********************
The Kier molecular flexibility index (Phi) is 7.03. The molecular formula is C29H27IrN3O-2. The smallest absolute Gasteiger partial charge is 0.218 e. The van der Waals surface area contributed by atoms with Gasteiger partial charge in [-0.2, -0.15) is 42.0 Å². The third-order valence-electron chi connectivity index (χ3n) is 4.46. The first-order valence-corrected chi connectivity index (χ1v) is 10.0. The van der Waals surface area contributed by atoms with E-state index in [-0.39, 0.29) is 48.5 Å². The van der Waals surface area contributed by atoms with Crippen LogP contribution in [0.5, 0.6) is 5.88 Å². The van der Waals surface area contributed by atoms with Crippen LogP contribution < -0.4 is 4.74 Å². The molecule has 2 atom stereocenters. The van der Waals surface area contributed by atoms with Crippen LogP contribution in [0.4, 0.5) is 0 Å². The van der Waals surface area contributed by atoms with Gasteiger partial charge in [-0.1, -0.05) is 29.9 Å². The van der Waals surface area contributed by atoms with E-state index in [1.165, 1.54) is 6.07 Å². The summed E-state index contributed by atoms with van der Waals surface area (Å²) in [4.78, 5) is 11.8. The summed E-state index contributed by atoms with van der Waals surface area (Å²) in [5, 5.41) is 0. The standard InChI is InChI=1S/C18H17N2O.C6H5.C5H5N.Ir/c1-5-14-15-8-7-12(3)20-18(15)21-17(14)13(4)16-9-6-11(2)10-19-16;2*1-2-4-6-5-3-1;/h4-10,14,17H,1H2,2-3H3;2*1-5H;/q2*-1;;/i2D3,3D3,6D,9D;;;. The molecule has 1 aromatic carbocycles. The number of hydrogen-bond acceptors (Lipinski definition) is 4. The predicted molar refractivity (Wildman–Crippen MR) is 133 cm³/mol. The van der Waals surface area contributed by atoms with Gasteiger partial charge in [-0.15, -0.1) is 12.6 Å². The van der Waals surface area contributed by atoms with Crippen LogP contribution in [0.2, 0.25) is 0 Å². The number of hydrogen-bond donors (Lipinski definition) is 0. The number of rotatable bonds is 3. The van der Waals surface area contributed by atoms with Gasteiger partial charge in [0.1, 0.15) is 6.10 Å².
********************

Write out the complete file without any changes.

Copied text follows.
The Kier molecular flexibility index (Phi) is 7.03. The molecular formula is C29H27IrN3O-2. The smallest absolute Gasteiger partial charge is 0.218 e. The van der Waals surface area contributed by atoms with Gasteiger partial charge in [-0.2, -0.15) is 42.0 Å². The third-order valence-electron chi connectivity index (χ3n) is 4.46. The first-order valence-corrected chi connectivity index (χ1v) is 10.0. The van der Waals surface area contributed by atoms with E-state index in [-0.39, 0.29) is 48.5 Å². The van der Waals surface area contributed by atoms with Crippen LogP contribution in [0.5, 0.6) is 5.88 Å². The van der Waals surface area contributed by atoms with Crippen LogP contribution < -0.4 is 4.74 Å². The molecule has 2 atom stereocenters. The van der Waals surface area contributed by atoms with Crippen LogP contribution in [0.4, 0.5) is 0 Å². The van der Waals surface area contributed by atoms with Gasteiger partial charge in [-0.1, -0.05) is 29.9 Å². The van der Waals surface area contributed by atoms with E-state index in [1.165, 1.54) is 6.07 Å². The summed E-state index contributed by atoms with van der Waals surface area (Å²) in [4.78, 5) is 11.8. The summed E-state index contributed by atoms with van der Waals surface area (Å²) in [5, 5.41) is 0. The standard InChI is InChI=1S/C18H17N2O.C6H5.C5H5N.Ir/c1-5-14-15-8-7-12(3)20-18(15)21-17(14)13(4)16-9-6-11(2)10-19-16;2*1-2-4-6-5-3-1;/h4-10,14,17H,1H2,2-3H3;2*1-5H;/q2*-1;;/i2D3,3D3,6D,9D;;;. The molecule has 1 aromatic carbocycles. The number of hydrogen-bond acceptors (Lipinski definition) is 4. The predicted molar refractivity (Wildman–Crippen MR) is 133 cm³/mol. The van der Waals surface area contributed by atoms with Gasteiger partial charge in [-0.15, -0.1) is 12.6 Å². The van der Waals surface area contributed by atoms with Crippen LogP contribution in [0.2, 0.25) is 0 Å². The number of hydrogen-bond donors (Lipinski definition) is 0. The number of rotatable bonds is 3. The van der Waals surface area contributed by atoms with Gasteiger partial charge in [0.1, 0.15) is 6.10 Å².